I recently came across a medical term called “mimetic labor,”which means a false start in pregnancy. Painful contractions begin, but the cervix does not dilate. Potentiality rises to a peak. The bubble seems about to burst into actuality. But it doesn’t happen. The contractions subside, and pregnancy continues. In English, labor means both the contractions of childbirth and reified work, so that there is a somewhat dodgy metaphorical link to what mimesis does and can do as a mode of actualization.

The late Soviet period produced a cultural fossil fuel that many people today want to actualize. Interestingly, the multiplicity of efforts in this direction articulates itself as a sequence of false starts, only projecting potential actualizations or threats of impending totality. But success or total change never comes, and the projection is abandoned in favour of another grander scheme. Each new ideological product has its own teleology. But it quickly becomes yet another addition to the encyclopaedia of fast moving consumer goods, thrown away too quickly to be used. Even projects that attempt to develop socialist strategies to engage the genuine emancipatory impulses of the Soviet past face this problem. Mimesis becomes a temporary magic, replaying all kinds of tragedies as an uncanny farce. Reality seems rife with a bad potentiality that cannot be represented, ready to burst at the seams precisely because meaning is being delayed. Reactionary times, we say, fraught with omens that interrupt the idyll. A little like the Biedermeier.

But isn’t there isn’t some other way of understanding the post-Soviet attempt at actualization? Maybe mimetic labor has a political potentiality of its own? One interesting aspect of mimesis can be found in translation. {josquote}Today, translation is a key medium for marketing the manifold potentialities of Soviet culture as new Russian elites go global. In the process of translation, Russian texts often need to be given what is called a “Evro-remont,” renovated, updated and reloaded into the matrix of global culture. {/josquote}Because all too literal translations actualize both the potential ideological contradictions of the source text itself, as well as the determinant limitations of the target language. As a ventriloquist or a mime, the translator is in constant danger of producing colonial caricatures. What makes his or her work productive is that he or she develops and deploys all kinds of mimetic strategies to make the contradictions just a little less obvious, pushing them back into the realm of potentiality.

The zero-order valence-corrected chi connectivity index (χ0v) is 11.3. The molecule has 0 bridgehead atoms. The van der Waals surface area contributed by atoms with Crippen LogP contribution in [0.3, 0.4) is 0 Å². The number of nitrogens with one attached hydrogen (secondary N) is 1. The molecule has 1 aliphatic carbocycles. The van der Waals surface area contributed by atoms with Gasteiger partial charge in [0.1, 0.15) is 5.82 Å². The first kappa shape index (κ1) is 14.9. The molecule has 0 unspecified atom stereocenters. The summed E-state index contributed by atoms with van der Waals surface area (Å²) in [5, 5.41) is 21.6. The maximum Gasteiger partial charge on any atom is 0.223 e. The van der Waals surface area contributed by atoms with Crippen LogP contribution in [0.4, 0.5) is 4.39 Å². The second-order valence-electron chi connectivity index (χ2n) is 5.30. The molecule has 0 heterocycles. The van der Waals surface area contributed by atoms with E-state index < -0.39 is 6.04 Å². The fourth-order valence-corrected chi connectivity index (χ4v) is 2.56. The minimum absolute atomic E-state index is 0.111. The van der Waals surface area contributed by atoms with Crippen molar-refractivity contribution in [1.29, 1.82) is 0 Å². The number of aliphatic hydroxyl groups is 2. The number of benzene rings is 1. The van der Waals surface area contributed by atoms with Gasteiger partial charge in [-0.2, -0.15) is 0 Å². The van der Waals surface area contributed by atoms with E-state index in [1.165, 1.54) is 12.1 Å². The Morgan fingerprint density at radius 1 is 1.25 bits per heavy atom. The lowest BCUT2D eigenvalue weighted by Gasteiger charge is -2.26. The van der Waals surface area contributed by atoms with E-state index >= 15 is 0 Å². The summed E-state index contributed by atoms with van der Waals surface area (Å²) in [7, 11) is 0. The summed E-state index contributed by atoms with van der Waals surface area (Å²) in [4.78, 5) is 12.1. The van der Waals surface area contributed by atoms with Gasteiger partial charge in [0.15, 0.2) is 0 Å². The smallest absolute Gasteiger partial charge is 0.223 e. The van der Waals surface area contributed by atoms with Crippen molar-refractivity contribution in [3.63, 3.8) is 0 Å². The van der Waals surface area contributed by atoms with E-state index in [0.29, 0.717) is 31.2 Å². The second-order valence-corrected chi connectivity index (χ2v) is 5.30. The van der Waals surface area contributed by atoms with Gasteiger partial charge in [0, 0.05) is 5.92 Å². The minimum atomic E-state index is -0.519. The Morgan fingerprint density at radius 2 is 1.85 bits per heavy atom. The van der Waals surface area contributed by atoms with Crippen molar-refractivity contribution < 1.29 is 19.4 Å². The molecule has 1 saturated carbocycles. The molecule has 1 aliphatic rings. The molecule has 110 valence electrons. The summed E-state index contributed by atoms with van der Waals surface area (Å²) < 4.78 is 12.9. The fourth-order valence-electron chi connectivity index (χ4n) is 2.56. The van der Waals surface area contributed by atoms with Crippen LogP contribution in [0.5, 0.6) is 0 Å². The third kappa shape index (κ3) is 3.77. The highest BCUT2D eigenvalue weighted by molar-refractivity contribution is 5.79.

This, interestingly, provides a brief insight into what mimetic labor can really be, when it is recaptured as mimesis, becoming something very much like the dialectical realism envisaged by the Marxist aestheticians of the 1930s. Many people are trying to actualize this legacy today, though it remains misunderstood. Dialectical realism is a reflexive structure whose potentiality one can understand by thinking of Velazquez’ subversive self-portrait with the Spanish royal family. Here, the optics of power are framed by a baroque melancholia, making the Spanish monarchy appear as a collection of inbred fools in the mirror of Velazquez’ painting.

Dialectical realism captures this cultural potential, politicizing the device of reflection itself. One can find a great textual example in Marx’ critique of the Young Hegelian mistranslation of Proudhon in “The Holy Family.” In this brilliant essay, Marx uses the reflexive structure of translation to unmask both ideologies. He actualizes all the potential misreadings in Proudhon by pointing at the Young Hegelian target language’s misinterpretations. But more significantly, Marx politicizes and internalizes both falsified ideologies, appropriating them and producing a potentiality that his own work was later to translate into the new mimetic method of dialectical materialism.

Would it be possible to reclaim such reflexive structures, applying them to problem of translation, for an example, or would this be yet another example of mimetic labor in the medical sense? For now, this question is a source of agony, especially because the conditions of immaterial production leave so little time to write long texts. This is why I must conclude at this point, having only sketched out no more than yet another new beginning.